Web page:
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STUDIO: New Line Home Video
RUNNING TIME: 146 minutes
“So Much Can Happen in Two Years”: A conversation with Sarah Jessica Park and Michael Patrick King
Styling Sex and the City 2
Marry Me Liza!
Revisiting the 80s
The Men of Sex and the City
SATC2 Soundtrack: In the Recording Studio with Alicia Keys
Commentary by Michael Patrick King
The worst HBO show ever made gets a sequel. A week later, it dies in theaters.
Sarah Jessica Parker, Kim Cattrall, Kristin Davis, Cynthia Nixon
HBO is the shining beacon in the Warner Empire. While it treated Deadwood and Carnivale like shit, it has no problem trotting out Sarah Jessica Parker for a cinematic tour. Watch now, as we began another tour into a mysterious cavern of pop culture delight. A place where bodily functions don’t matter and no one gives a shit about Bruce Campbell. Fellow chewers, we’re about to go pink.
The first Sex and the City film became one of the highest grossing R rated films of all time. Naturally, a sequel was greenlight and the vapid rejoiced. Cut to two years later and a bloated man-handled film was dropped into theaters and ignored. The super hardcore came out and supported it, but the film died with little fanfare. Where did it go wrong? What could’ve been done to right the Carrie Bradshaw ship? Unfortunately, nothing.
Sex and the City 2 proved that women will watch any vapid fantasy to a point. Over the six seasons of the show’s HBO run, fans had to stomach a lot of back-turns and hand-wringing plot developments in order to push Carrie and Big together. The fact that Miranda, Samantha or Charlotte got any time to develop onscreen seemed to be an afterthought to stretch out the distance between Parker and Noth. The first film managed to play against that well, while giving the supporting players substantial material to develop. The second film suffers from the show’s worst faults as it tried to develop inconsequential plot lines.
Who gives a fuck about Carrie and Big’s problems? They’ll get married, they won’t get married. She got him to leave his first wife for him, which makes her the adultery victor. The only real bit of non-sunshine to enter Carrie’s life in the film is when the Times slams her latest book. The she-fantasy aspects of this series has been discussed to death, but there’s something to the fantastic in this film and throughout Bradshaw’s adventures. Carrie Bradshaw is perceived by this generation as the ideal woman. She’s impervious to criticism, can go wherever she wants and can have any man she wants.
Think about it. In reality, a horse-faced girl like Carrie would be relegated to the Last Call circuit of your local bar. Yet, we’re supposed to believe that a half-witted advice columnist is able to globe-trot while keeping a non-gay man interested in her? Fuck, the only gays in the flick got married near the start of the picture to get away from her. What market is driving this film? Women were supposed to be the ones that embraced the show, but that would be ignoring it’s large gay following. It’s not like the series has really gone out of its way to pander to one audience over the other. There’s just something not right here and I couldn’t put my finger on it until the end of the film.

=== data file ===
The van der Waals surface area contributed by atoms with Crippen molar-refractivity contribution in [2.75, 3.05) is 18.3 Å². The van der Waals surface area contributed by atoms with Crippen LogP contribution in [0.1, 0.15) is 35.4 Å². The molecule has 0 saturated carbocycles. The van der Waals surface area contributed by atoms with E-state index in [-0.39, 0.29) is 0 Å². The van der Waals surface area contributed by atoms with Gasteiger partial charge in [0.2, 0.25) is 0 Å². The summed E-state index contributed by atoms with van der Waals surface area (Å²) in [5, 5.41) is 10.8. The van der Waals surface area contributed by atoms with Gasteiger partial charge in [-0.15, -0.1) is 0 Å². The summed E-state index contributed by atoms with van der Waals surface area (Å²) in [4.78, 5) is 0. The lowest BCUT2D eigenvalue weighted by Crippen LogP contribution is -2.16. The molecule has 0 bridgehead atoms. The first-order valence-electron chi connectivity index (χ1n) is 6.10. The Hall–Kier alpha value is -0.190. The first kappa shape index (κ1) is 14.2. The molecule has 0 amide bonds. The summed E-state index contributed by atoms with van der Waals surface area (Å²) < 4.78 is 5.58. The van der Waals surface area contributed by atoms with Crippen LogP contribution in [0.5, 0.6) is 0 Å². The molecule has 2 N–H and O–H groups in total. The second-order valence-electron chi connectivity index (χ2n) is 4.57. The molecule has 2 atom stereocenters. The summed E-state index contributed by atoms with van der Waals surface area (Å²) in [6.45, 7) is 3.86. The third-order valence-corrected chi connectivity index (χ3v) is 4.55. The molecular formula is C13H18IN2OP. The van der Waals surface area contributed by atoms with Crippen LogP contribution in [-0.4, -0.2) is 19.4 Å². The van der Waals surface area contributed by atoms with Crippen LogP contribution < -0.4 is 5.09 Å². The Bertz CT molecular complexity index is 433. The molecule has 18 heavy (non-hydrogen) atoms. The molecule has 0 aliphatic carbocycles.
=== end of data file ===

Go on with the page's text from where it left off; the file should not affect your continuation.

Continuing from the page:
When you try to be everything to everyone, you end up being nothing to the world. After two and a half hours of melodrama, you get an epilogue capper that feels almost as trite as the ending to Unbreakable. Those last two minutes of the film seem to indicate that no one on the film gave a shit about pacing. What was essentially thirty minutes of plot is stretched to two hours and thirty minutes for what?!? You get some armchair feminism mixed together with a critique on misogyny in the Muslim world. Alice Eve’s nipples get a cameo in Charlotte’s nightmares, as all of the real women cry and complain about they want more out of their lives.
Do any of them actually take any serious endeavors to obtain these wants? Oh no, that would require showing a woman working at bettering herself. In the world according to Carrie, shit just falls into place as you walk down Easy Street in your Manolos. This film fails because there is no forward motion. You don’t care about the women, unless you spent six years of your life trying to invest in a series that slowly pushed its way into Arliss territory.
This is one of the worst films of 2010, but it’s far from the top tier. When you consider its amazing line-up of faults, one has to acknowledge that director Michael Patrick King handles the various location changes well. When you consider that he was strictly a television director before jumping on the Sex and the City wagon, it’s quite impressive. Outside of that, I’ve got nothing. There are those that will gush over the film, but I don’t expect to find many of those fans at CHUD.
For these female Chewers out there, I beseech you to defend this movie. Is this movie supposed to be campy? Is their some secret message that Bushnell, King, Parker and company are telegraphing to the X chromosomes out there? I want to know why you like these characters/franchise. There’s obviously a chance that someone can explain to me why it was worthwhile to support a franchise about vapid chicks worrying about shoes and imaginary sex scenarios.
The Blu-Ray with a ton of featurettes about the production. Director Michael Patrick King takes part in a commentary where he never apologizes for this piece of shit film. Alicia Keys and Liza Minelli get their own sections where they discuss their inclusion into the film via cameo and soundtrack. The A/V Quality is sharp enough, but the series was never really known for its visual pop. The Middle Eastern section should’ve been a great place to showcase dynamic soundstage design with its HD master audio track, but it never happened. In the end, you get what you should expect. A middlin’ film designed to teach impressionable women how to be shallow.